Current Thinking

a forum for ideas, opinions, and strategies on justice policy and practice

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Aug 28, 2015 */ The Justice in Katrina's Wake blog series reflects on New Orleans' local incarceration practices, the movement to foster fairness in its criminal justice system, and efforts to increase safety for all communities. Flozell Daniels is the president and CEO of Foundation for Louisiana, an organization dedicated to reducing vulnerability and building stronger, more sustainable communities across the state.   As we mark ten years since Hurricane Katrina...

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Aug 26, 2015 I am asked daily why The California Endowment—a health foundation where I serve as a program director—is interested in criminal justice reform. I now have an answer that doesn’t require me to say one word. The Endowment and the American Public Health Association (APHA) created the video you see below to show the painful impact mass incarceration has on the health of our communities and communities of color in particular. Since the 1980s, justice policy...

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Aug 19, 2015 In the last 10 years, heroin use among women has doubled, yet few drug treatment programs consider women’s unique needs and current punitive drug policies disproportionately entangle women of color and economically disadvantaged women in cycles of arrest, incarceration, and poverty. Heroin use has increased dramatically in the past decade among all income levels and most age groups. From 2002 to 2013, the rate of heroin-related overdose deaths nearly...
Aug 13, 2015 I recently had the privilege of visiting with a group of college students in Michigan to discuss their experiences in higher education. Prior to my visit, I knew that this group of students was impressive on paper: they make up 4 percent of the Jackson College population, yet 27 percent of the school’s dean’s list, and their average GPA is 3.67. As an undergraduate myself, I am in awe of such accomplishments, and even more so given the fact that these...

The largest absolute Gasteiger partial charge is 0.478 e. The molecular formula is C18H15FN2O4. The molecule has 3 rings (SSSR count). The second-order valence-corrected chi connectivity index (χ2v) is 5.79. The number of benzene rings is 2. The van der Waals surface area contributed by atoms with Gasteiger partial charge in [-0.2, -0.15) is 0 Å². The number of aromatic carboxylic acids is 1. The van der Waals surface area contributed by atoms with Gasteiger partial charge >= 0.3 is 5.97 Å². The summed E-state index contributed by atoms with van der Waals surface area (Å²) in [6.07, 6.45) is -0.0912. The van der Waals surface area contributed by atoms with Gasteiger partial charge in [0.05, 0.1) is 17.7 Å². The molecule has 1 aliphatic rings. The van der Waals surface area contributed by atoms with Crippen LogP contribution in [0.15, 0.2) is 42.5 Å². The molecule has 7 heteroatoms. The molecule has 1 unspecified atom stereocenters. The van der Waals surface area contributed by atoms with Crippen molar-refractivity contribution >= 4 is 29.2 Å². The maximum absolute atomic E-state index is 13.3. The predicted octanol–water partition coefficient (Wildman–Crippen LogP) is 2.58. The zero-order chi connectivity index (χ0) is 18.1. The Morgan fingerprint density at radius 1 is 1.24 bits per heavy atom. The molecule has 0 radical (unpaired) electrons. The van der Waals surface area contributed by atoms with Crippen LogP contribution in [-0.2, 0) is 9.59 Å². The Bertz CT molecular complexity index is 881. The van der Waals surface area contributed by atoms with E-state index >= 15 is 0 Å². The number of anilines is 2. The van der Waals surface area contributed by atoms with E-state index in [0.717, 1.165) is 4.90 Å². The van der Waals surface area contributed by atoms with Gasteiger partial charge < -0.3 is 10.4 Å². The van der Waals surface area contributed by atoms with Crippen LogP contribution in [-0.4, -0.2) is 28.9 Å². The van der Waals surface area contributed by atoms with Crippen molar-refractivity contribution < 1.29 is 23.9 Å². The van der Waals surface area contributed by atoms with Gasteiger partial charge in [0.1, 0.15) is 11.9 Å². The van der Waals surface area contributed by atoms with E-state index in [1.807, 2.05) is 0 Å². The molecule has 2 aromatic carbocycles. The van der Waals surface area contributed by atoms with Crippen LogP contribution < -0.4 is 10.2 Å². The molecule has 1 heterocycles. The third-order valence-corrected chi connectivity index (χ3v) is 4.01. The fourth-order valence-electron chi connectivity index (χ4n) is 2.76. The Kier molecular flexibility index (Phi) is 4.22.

Aug 10, 2015 When mothers who act as primary caregivers serve time in prison, the loss of emotional and tangible support they provide—in the form of regular caretaking, income, housing, and more—can have a traumatic and disruptive impact on their families and communities. In recent years, this impact has garnered the attention of policymakers locally and nationwide, who have proposed—and piloted—diversion programs as a necessary alternative to incarceration for...

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Aug 6, 2015 The numbers released earlier this week by the Bureau of Justice Statistics paint a grim picture. Suicide—as it has been every year since BJS began collecting data in 2001—is the leading single cause of death for people incarcerated in local jails, accounting for a third of all facility deaths in 2013. This is a 9 percent increase from 2012. Local governments and departments of corrections, however, should not accept this as a lamentable, but insurmountable...

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Aug 4, 2015 Last year, attention surrounding unaccompanied youth reached a fevered pitch. Traveling alone and often fleeing escalating violence in their home countries, unaccompanied youth—undocumented minors under the age of 18 who are in the United States without a parent or legal guardian to provide them with care or custody—became front page news. By the end of the fiscal year, nearly 70,000 youth had been apprehended by immigration authorities at the U.S.-Mexican...

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